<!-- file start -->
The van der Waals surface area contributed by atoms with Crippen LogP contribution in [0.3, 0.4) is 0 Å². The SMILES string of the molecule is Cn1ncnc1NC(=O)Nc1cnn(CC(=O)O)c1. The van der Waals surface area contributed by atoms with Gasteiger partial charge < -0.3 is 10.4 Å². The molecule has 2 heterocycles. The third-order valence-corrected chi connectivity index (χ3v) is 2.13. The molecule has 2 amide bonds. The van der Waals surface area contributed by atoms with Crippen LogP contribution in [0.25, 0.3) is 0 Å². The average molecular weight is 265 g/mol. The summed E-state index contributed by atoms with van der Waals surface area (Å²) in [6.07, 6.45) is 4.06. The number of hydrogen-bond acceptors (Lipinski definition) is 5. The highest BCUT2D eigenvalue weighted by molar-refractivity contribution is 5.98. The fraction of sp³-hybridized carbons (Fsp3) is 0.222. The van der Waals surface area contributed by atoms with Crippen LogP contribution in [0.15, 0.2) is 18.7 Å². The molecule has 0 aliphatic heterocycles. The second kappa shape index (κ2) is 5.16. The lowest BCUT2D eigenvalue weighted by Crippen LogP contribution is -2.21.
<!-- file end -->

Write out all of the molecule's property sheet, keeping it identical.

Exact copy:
The van der Waals surface area contributed by atoms with Crippen LogP contribution in [0.3, 0.4) is 0 Å². The SMILES string of the molecule is Cn1ncnc1NC(=O)Nc1cnn(CC(=O)O)c1. The van der Waals surface area contributed by atoms with Gasteiger partial charge < -0.3 is 10.4 Å². The molecule has 2 heterocycles. The third-order valence-corrected chi connectivity index (χ3v) is 2.13. The molecule has 2 amide bonds. The van der Waals surface area contributed by atoms with Crippen LogP contribution in [0.25, 0.3) is 0 Å². The average molecular weight is 265 g/mol. The summed E-state index contributed by atoms with van der Waals surface area (Å²) in [6.07, 6.45) is 4.06. The number of hydrogen-bond acceptors (Lipinski definition) is 5. The highest BCUT2D eigenvalue weighted by molar-refractivity contribution is 5.98. The fraction of sp³-hybridized carbons (Fsp3) is 0.222. The van der Waals surface area contributed by atoms with Crippen LogP contribution in [0.15, 0.2) is 18.7 Å². The molecule has 0 aliphatic heterocycles. The second kappa shape index (κ2) is 5.16. The lowest BCUT2D eigenvalue weighted by Crippen LogP contribution is -2.21.